Thursday, December 1, 2011

waiting for cab 1729

Update: found a plate!
Korean license plates have a few small Korean characters followed by four large digits.  I have not devoted myself to the study of Korean, so the first few characters do little to distract me.  Mostly I enjoy the numbers.  A few weeks ago, it occurred to me that there may be a taxicab in this city with the plate "1729", which would be supercool.  So now I can't stop looking for it. 

The significance of 1729 as a taxi number is a legend of mathematics history.  G.H. Hardy visited Ramanujan at a hospital and noted that his taxi was number 1729, an (unfortunately) uninteresting number.  Ramanujan replied that 1729 is in fact interesting because it is the smallest number that can be written as the sum of two cubes in two different ways.  1729=13 + 123 = 93 + 103

It would be most satisfactory to see it on a taxi, but I find myself checking other license plates just in case.  I saw 1728 once, which is very close and is 123, which is in fact part of why 1729 is special.  It seems that this would be a disappointing game with occasional near misses.  If I ever found cab 1729 it would surely be anticlimactic at this point. 

Unexpectedly, it is the near misses that have proved to be the most stimulating part of the game.  I was surprised to find myself coming up with arguments in favor of each number being somehow "close" to 1729.  For example 1279, 1698, 3729, and 3458 would all be close to 1729 for different reasons.  What if a license plate has two or three of the right digits?  (2175, 9243).  It's better if they are in the correct places (1754, 1889), or if the wrong digits somehow resemble the correct missing digit (1724, 1759, 1429).  Given the variety, I started to wonder, what is the probability that a given four digit integer--at least a little bit--resembles 1729?  After all, there is about an 87% chance that a license plate contains at least one of the digits {1, 7, 2, 9}.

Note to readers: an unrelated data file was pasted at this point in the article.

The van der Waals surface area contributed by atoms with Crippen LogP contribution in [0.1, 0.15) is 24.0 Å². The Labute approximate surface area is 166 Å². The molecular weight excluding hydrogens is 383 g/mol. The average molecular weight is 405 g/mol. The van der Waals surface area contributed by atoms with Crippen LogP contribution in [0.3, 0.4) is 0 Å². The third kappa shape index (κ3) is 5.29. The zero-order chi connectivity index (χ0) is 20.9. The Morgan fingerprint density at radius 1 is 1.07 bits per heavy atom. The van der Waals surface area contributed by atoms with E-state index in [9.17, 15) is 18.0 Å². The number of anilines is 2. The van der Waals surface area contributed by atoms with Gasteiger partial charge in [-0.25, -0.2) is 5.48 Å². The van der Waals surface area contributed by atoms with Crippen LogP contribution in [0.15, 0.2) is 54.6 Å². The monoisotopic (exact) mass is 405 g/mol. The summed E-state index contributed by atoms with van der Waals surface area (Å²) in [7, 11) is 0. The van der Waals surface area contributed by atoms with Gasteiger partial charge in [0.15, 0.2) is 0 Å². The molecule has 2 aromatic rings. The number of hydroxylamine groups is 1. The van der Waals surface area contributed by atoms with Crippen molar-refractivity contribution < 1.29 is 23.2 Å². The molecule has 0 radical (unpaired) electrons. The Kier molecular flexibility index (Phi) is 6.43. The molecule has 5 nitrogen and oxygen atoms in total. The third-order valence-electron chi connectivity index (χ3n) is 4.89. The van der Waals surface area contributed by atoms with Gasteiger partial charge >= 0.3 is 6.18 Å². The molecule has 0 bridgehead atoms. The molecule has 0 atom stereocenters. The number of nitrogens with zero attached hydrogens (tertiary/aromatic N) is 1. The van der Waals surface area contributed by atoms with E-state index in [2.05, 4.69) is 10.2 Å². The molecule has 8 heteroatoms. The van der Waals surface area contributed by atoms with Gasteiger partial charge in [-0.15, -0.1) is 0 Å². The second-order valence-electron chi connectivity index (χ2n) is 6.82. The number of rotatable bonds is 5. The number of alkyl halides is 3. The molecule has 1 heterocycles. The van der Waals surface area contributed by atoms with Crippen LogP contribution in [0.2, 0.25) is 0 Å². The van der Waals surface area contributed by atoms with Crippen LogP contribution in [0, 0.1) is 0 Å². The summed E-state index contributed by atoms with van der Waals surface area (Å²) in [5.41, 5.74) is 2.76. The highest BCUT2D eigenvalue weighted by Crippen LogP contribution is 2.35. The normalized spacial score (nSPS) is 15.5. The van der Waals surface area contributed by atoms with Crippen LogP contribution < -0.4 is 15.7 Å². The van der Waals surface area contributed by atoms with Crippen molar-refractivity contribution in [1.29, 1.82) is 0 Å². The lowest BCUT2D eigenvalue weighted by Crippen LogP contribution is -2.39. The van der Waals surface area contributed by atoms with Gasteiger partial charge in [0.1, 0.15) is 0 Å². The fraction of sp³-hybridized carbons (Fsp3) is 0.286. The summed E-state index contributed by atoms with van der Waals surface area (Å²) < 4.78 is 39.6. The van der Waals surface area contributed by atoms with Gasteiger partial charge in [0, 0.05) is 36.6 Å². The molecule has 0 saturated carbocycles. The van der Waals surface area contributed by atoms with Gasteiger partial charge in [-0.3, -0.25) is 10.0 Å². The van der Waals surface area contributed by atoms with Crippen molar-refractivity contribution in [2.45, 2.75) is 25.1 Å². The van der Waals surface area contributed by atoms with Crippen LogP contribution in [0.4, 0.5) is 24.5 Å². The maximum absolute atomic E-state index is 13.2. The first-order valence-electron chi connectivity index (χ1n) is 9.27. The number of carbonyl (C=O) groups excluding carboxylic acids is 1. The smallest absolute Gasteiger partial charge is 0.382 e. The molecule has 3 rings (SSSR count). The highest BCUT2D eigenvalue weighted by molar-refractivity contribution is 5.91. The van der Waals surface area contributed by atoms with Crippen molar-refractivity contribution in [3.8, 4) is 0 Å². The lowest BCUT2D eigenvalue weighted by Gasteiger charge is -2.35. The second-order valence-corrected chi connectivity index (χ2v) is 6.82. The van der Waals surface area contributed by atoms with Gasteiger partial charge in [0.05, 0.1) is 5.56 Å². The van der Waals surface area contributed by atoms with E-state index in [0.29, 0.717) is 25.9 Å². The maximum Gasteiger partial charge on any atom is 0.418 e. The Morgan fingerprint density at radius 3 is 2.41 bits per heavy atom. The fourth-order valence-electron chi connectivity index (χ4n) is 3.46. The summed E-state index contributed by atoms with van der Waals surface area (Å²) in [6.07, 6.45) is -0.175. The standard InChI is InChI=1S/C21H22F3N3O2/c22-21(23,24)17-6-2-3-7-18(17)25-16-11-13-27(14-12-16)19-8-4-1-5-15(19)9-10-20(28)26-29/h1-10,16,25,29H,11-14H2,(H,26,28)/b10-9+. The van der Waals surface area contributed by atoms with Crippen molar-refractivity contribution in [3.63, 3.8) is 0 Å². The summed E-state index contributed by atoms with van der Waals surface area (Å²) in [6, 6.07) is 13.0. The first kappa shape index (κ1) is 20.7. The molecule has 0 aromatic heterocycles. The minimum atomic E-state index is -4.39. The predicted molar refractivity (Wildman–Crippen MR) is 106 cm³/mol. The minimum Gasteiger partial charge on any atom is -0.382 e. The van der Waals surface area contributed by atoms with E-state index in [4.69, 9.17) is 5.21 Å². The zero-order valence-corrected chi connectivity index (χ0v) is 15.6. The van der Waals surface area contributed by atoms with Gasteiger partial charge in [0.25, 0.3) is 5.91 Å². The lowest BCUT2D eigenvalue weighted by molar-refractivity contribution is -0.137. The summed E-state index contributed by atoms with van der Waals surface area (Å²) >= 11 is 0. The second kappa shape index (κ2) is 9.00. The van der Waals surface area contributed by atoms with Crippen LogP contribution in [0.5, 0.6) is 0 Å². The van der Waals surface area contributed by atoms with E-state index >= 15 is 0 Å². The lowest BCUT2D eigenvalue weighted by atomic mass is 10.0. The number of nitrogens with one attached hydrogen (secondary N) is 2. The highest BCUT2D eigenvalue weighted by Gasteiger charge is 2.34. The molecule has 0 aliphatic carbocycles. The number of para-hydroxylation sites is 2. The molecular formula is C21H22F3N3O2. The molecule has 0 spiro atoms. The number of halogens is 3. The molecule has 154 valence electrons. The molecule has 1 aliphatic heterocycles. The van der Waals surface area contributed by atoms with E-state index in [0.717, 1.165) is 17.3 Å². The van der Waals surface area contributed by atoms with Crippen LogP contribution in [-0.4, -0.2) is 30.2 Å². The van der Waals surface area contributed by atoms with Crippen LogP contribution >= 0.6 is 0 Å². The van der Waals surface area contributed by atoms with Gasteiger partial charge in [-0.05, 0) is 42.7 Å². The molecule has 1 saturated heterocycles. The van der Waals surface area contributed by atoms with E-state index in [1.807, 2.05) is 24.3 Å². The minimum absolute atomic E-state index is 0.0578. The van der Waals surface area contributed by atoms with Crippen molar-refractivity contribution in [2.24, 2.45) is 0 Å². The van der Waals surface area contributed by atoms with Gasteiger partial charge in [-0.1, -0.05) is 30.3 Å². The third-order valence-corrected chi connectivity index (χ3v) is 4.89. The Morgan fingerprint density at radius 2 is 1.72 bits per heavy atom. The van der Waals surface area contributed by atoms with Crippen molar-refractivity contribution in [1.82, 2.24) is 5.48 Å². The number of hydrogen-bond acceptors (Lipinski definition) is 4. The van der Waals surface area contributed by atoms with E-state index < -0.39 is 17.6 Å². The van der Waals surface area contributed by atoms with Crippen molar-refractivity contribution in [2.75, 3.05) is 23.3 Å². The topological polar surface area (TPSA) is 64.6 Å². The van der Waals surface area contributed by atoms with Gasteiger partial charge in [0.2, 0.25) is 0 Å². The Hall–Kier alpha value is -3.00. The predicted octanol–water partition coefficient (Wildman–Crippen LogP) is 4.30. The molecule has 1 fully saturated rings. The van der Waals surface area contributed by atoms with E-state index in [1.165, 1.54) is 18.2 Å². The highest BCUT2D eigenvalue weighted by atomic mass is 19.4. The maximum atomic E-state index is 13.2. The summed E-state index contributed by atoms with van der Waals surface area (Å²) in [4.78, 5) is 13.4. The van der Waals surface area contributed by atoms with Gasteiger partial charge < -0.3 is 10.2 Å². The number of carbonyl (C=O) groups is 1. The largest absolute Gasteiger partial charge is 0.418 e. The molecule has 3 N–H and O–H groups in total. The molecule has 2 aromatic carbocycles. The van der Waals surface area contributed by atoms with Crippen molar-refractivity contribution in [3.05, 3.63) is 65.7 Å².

I can hardly walk around Seoul anymore without getting sucked into this game, which is far from a voluntary obsession.  It is really more like humming the Pororo song that plays on a loop at E-mart.  Kind of catchy.  

When I am in the US, I always try to find acronyms for the letters on license plates.  I'm just throwing that out there in case you need any traffic obsessions of your own.  Mercifully, I do not understand Korean enough for that one to take hold of me.

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